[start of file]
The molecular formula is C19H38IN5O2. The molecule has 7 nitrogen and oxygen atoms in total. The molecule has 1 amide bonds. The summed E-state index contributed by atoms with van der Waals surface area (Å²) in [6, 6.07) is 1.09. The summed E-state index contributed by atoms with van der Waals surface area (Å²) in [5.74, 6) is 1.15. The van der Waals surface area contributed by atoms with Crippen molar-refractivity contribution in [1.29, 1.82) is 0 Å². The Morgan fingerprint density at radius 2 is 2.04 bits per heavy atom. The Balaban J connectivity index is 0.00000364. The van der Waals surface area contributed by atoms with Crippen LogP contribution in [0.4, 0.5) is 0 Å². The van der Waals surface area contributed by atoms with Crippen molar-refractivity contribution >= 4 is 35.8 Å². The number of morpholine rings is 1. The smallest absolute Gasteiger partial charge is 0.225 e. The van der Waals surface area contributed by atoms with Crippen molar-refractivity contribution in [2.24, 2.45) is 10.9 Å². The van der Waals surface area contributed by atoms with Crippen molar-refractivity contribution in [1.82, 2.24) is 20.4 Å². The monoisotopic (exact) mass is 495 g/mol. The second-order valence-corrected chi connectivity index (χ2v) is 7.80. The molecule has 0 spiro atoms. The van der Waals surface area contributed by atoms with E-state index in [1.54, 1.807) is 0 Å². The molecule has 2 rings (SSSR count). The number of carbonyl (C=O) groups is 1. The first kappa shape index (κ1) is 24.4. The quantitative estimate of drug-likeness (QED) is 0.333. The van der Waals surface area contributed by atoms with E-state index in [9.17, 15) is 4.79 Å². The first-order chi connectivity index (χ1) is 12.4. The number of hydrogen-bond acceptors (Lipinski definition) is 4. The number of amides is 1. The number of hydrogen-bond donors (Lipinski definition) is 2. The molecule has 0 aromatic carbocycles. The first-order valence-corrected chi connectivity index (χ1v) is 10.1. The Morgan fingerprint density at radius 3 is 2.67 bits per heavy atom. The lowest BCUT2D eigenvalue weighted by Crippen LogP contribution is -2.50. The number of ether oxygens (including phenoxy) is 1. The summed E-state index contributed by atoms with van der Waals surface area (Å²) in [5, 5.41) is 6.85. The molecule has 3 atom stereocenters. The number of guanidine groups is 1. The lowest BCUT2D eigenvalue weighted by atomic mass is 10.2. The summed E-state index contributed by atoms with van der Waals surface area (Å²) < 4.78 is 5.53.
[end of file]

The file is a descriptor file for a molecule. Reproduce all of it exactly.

The molecular formula is C19H38IN5O2. The molecule has 7 nitrogen and oxygen atoms in total. The molecule has 1 amide bonds. The summed E-state index contributed by atoms with van der Waals surface area (Å²) in [6, 6.07) is 1.09. The summed E-state index contributed by atoms with van der Waals surface area (Å²) in [5.74, 6) is 1.15. The van der Waals surface area contributed by atoms with Crippen molar-refractivity contribution in [1.29, 1.82) is 0 Å². The Morgan fingerprint density at radius 2 is 2.04 bits per heavy atom. The Balaban J connectivity index is 0.00000364. The van der Waals surface area contributed by atoms with Crippen LogP contribution in [0.4, 0.5) is 0 Å². The van der Waals surface area contributed by atoms with Crippen molar-refractivity contribution >= 4 is 35.8 Å². The number of morpholine rings is 1. The smallest absolute Gasteiger partial charge is 0.225 e. The van der Waals surface area contributed by atoms with Crippen molar-refractivity contribution in [2.24, 2.45) is 10.9 Å². The van der Waals surface area contributed by atoms with Crippen molar-refractivity contribution in [1.82, 2.24) is 20.4 Å². The monoisotopic (exact) mass is 495 g/mol. The second-order valence-corrected chi connectivity index (χ2v) is 7.80. The molecule has 0 spiro atoms. The van der Waals surface area contributed by atoms with E-state index in [1.54, 1.807) is 0 Å². The molecule has 2 rings (SSSR count). The number of carbonyl (C=O) groups is 1. The first kappa shape index (κ1) is 24.4. The quantitative estimate of drug-likeness (QED) is 0.333. The van der Waals surface area contributed by atoms with E-state index in [9.17, 15) is 4.79 Å². The first-order chi connectivity index (χ1) is 12.4. The number of hydrogen-bond acceptors (Lipinski definition) is 4. The number of amides is 1. The number of hydrogen-bond donors (Lipinski definition) is 2. The molecule has 0 aromatic carbocycles. The first-order valence-corrected chi connectivity index (χ1v) is 10.1. The Morgan fingerprint density at radius 3 is 2.67 bits per heavy atom. The lowest BCUT2D eigenvalue weighted by Crippen LogP contribution is -2.50. The number of ether oxygens (including phenoxy) is 1. The summed E-state index contributed by atoms with van der Waals surface area (Å²) in [5, 5.41) is 6.85. The molecule has 3 atom stereocenters. The number of guanidine groups is 1. The lowest BCUT2D eigenvalue weighted by atomic mass is 10.2. The summed E-state index contributed by atoms with van der Waals surface area (Å²) < 4.78 is 5.53.